Linked by Thom Holwerda on Tue 1st Nov 2011 22:55 UTC
Microsoft "Steve Ballmer had a dilemma. He had two groups at Microsoft pursuing competing visions for tablet computers. One group, led by Xbox godfather J Allard, was pushing for a sleek, two-screen tablet called the Courier that users controlled with their finger or a pen. But it had a problem: it was running a modified version of Windows. That ran headlong into the vision of tablet computing laid out by Steven Sinofsky, the head of Microsoft's Windows division. Sinofsky was wary of any product - let alone one from inside Microsoft's walls - that threatened the foundation of Microsoft's flagship operating system. But Sinofsky's tablet-friendly version of Windows was more than two years away." I'm still mad at Microsoft for this one.
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zima
Member since:
2005-07-06

You forgot about multi-monitor configurations? Many of their owners would call it "serious stuff" (or even "very serious"). Physical and mental switching doesn't seem to be a show-stopper.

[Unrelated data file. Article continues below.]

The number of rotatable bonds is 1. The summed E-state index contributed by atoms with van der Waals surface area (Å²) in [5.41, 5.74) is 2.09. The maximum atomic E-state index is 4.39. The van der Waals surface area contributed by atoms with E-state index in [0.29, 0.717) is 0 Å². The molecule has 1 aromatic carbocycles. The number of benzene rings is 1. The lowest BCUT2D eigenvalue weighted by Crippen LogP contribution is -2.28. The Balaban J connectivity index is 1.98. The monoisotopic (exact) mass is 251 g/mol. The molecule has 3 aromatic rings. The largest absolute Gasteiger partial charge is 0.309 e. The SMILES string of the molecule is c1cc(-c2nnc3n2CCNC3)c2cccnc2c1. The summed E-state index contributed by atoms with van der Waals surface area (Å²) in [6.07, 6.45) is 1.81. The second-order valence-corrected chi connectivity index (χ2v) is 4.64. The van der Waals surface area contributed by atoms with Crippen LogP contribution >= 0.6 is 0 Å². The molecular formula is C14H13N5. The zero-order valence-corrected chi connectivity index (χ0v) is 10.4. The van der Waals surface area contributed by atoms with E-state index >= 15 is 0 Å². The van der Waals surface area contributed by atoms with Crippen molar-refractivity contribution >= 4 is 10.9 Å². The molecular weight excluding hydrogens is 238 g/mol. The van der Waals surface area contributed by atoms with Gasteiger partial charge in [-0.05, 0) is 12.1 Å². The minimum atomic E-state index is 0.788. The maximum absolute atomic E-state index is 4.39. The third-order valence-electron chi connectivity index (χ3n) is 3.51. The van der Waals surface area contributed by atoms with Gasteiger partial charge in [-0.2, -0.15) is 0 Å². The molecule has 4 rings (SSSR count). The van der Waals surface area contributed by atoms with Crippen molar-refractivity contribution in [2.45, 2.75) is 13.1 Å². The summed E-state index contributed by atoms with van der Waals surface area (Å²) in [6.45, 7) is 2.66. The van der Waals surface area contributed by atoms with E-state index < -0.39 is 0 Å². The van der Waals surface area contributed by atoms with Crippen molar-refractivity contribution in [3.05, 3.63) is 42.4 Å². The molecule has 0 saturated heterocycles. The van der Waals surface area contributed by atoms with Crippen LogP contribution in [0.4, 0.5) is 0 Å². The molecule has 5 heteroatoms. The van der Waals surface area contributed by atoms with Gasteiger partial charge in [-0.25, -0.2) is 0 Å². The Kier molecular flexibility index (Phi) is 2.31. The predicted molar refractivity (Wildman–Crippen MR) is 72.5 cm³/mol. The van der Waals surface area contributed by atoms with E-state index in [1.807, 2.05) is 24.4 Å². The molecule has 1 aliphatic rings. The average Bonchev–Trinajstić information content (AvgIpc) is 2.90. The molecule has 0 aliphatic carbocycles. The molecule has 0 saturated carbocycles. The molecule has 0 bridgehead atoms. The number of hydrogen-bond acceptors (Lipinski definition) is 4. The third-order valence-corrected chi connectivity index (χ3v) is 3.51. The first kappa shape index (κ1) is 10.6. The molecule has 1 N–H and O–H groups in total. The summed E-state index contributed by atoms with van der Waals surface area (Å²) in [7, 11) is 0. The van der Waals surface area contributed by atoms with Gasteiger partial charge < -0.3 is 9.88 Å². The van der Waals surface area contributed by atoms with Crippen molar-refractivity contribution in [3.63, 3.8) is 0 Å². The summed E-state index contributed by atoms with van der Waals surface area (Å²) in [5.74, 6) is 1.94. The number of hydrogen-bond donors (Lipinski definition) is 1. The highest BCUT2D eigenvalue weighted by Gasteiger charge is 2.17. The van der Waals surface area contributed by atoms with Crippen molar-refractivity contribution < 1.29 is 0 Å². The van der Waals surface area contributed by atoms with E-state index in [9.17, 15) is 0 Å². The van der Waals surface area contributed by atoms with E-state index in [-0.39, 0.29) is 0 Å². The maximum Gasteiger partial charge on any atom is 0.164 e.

The "physical" is even barely the case on DS, with its minuscule size (the design was possibly also about clamshell form-factor, after GBA SP experiment - the handheld being smaller and more sturdy that way, but with more screen).
"Mental" - depends on the game (heck, it's also sort of the case with split-screen gaming on one display). One of the displays is often treated as a control area on which one barely needs to look; or an info-screen / map which would otherwise "steal" even more attention or screen real-estate, in traditional variants.

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